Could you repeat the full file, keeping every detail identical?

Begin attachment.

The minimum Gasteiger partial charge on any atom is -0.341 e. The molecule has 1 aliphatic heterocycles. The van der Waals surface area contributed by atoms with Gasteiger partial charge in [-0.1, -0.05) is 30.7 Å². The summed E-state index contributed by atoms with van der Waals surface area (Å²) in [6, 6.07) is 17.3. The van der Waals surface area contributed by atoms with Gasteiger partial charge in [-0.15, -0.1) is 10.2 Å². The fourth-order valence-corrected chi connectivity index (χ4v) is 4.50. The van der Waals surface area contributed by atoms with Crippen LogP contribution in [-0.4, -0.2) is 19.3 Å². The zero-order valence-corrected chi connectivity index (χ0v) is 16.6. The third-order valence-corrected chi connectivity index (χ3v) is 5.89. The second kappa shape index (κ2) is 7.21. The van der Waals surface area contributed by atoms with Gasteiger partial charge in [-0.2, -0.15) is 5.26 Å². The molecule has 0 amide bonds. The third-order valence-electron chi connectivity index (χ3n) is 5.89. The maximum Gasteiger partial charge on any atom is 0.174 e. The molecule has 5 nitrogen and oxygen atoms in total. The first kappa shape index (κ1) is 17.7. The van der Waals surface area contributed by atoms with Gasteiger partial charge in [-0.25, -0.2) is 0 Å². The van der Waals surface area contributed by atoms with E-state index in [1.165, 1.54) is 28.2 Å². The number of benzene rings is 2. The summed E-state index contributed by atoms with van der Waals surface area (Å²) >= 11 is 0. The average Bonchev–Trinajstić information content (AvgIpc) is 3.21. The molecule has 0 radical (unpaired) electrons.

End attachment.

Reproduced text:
The minimum Gasteiger partial charge on any atom is -0.341 e. The molecule has 1 aliphatic heterocycles. The van der Waals surface area contributed by atoms with Gasteiger partial charge in [-0.1, -0.05) is 30.7 Å². The summed E-state index contributed by atoms with van der Waals surface area (Å²) in [6, 6.07) is 17.3. The van der Waals surface area contributed by atoms with Gasteiger partial charge in [-0.15, -0.1) is 10.2 Å². The fourth-order valence-corrected chi connectivity index (χ4v) is 4.50. The van der Waals surface area contributed by atoms with Crippen LogP contribution in [-0.4, -0.2) is 19.3 Å². The zero-order valence-corrected chi connectivity index (χ0v) is 16.6. The third-order valence-corrected chi connectivity index (χ3v) is 5.89. The second kappa shape index (κ2) is 7.21. The van der Waals surface area contributed by atoms with Gasteiger partial charge in [-0.2, -0.15) is 5.26 Å². The molecule has 0 amide bonds. The third-order valence-electron chi connectivity index (χ3n) is 5.89. The maximum Gasteiger partial charge on any atom is 0.174 e. The molecule has 5 nitrogen and oxygen atoms in total. The first kappa shape index (κ1) is 17.7. The van der Waals surface area contributed by atoms with Gasteiger partial charge in [-0.25, -0.2) is 0 Å². The van der Waals surface area contributed by atoms with E-state index in [1.165, 1.54) is 28.2 Å². The number of benzene rings is 2. The summed E-state index contributed by atoms with van der Waals surface area (Å²) >= 11 is 0. The average Bonchev–Trinajstić information content (AvgIpc) is 3.21. The molecule has 0 radical (unpaired) electrons.